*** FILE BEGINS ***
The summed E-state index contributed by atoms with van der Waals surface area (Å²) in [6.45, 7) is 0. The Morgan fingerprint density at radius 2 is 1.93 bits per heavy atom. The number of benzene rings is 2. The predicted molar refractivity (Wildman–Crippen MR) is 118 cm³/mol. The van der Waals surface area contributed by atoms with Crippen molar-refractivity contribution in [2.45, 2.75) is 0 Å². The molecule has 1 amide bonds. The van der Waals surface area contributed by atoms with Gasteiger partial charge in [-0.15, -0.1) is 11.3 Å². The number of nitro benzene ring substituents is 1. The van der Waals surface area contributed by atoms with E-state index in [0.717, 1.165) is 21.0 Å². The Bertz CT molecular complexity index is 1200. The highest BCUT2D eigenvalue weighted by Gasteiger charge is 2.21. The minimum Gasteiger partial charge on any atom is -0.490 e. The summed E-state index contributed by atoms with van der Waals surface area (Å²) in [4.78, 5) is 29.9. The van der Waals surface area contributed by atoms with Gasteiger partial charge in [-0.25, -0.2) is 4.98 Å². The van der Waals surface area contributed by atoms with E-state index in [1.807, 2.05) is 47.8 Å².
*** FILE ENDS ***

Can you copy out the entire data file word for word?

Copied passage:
The summed E-state index contributed by atoms with van der Waals surface area (Å²) in [6.45, 7) is 0. The Morgan fingerprint density at radius 2 is 1.93 bits per heavy atom. The number of benzene rings is 2. The predicted molar refractivity (Wildman–Crippen MR) is 118 cm³/mol. The van der Waals surface area contributed by atoms with Crippen molar-refractivity contribution in [2.45, 2.75) is 0 Å². The molecule has 1 amide bonds. The van der Waals surface area contributed by atoms with Gasteiger partial charge in [-0.15, -0.1) is 11.3 Å². The number of nitro benzene ring substituents is 1. The van der Waals surface area contributed by atoms with E-state index in [0.717, 1.165) is 21.0 Å². The Bertz CT molecular complexity index is 1200. The highest BCUT2D eigenvalue weighted by Gasteiger charge is 2.21. The minimum Gasteiger partial charge on any atom is -0.490 e. The summed E-state index contributed by atoms with van der Waals surface area (Å²) in [4.78, 5) is 29.9. The van der Waals surface area contributed by atoms with Gasteiger partial charge in [-0.25, -0.2) is 4.98 Å². The van der Waals surface area contributed by atoms with E-state index in [1.807, 2.05) is 47.8 Å².